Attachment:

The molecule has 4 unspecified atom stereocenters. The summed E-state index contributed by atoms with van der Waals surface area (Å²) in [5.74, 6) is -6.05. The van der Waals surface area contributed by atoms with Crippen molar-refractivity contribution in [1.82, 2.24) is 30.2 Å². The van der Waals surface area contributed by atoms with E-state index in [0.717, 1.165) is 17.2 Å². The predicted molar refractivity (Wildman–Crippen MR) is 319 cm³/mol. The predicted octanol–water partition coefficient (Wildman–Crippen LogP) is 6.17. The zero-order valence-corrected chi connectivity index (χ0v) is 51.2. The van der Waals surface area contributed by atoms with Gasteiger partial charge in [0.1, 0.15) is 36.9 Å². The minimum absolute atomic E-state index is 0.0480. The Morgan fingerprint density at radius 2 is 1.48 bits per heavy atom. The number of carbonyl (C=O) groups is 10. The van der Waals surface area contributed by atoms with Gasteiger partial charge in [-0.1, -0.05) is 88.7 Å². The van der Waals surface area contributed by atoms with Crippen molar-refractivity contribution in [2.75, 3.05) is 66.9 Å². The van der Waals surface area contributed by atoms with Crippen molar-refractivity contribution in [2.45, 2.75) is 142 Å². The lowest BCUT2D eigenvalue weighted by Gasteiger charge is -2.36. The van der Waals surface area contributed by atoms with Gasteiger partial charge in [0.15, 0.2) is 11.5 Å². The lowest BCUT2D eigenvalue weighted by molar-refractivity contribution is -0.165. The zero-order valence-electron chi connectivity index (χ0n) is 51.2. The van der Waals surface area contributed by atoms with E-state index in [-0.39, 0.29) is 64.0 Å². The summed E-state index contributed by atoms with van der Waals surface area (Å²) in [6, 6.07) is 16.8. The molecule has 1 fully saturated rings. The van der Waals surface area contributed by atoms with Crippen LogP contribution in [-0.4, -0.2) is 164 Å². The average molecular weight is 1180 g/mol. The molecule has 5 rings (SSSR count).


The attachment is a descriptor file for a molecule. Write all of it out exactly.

The molecule has 4 unspecified atom stereocenters. The summed E-state index contributed by atoms with van der Waals surface area (Å²) in [5.74, 6) is -6.05. The van der Waals surface area contributed by atoms with Crippen molar-refractivity contribution in [1.82, 2.24) is 30.2 Å². The van der Waals surface area contributed by atoms with E-state index in [0.717, 1.165) is 17.2 Å². The predicted molar refractivity (Wildman–Crippen MR) is 319 cm³/mol. The predicted octanol–water partition coefficient (Wildman–Crippen LogP) is 6.17. The zero-order valence-corrected chi connectivity index (χ0v) is 51.2. The van der Waals surface area contributed by atoms with Gasteiger partial charge in [0.1, 0.15) is 36.9 Å². The minimum absolute atomic E-state index is 0.0480. The Morgan fingerprint density at radius 2 is 1.48 bits per heavy atom. The number of carbonyl (C=O) groups is 10. The van der Waals surface area contributed by atoms with Gasteiger partial charge in [-0.1, -0.05) is 88.7 Å². The van der Waals surface area contributed by atoms with Crippen molar-refractivity contribution in [2.75, 3.05) is 66.9 Å². The van der Waals surface area contributed by atoms with Crippen molar-refractivity contribution in [2.45, 2.75) is 142 Å². The lowest BCUT2D eigenvalue weighted by Gasteiger charge is -2.36. The van der Waals surface area contributed by atoms with Gasteiger partial charge in [0.15, 0.2) is 11.5 Å². The lowest BCUT2D eigenvalue weighted by molar-refractivity contribution is -0.165. The zero-order valence-electron chi connectivity index (χ0n) is 51.2. The van der Waals surface area contributed by atoms with E-state index in [-0.39, 0.29) is 64.0 Å². The summed E-state index contributed by atoms with van der Waals surface area (Å²) in [6, 6.07) is 16.8. The molecule has 1 fully saturated rings. The van der Waals surface area contributed by atoms with Crippen LogP contribution in [-0.4, -0.2) is 164 Å². The average molecular weight is 1180 g/mol. The molecule has 5 rings (SSSR count).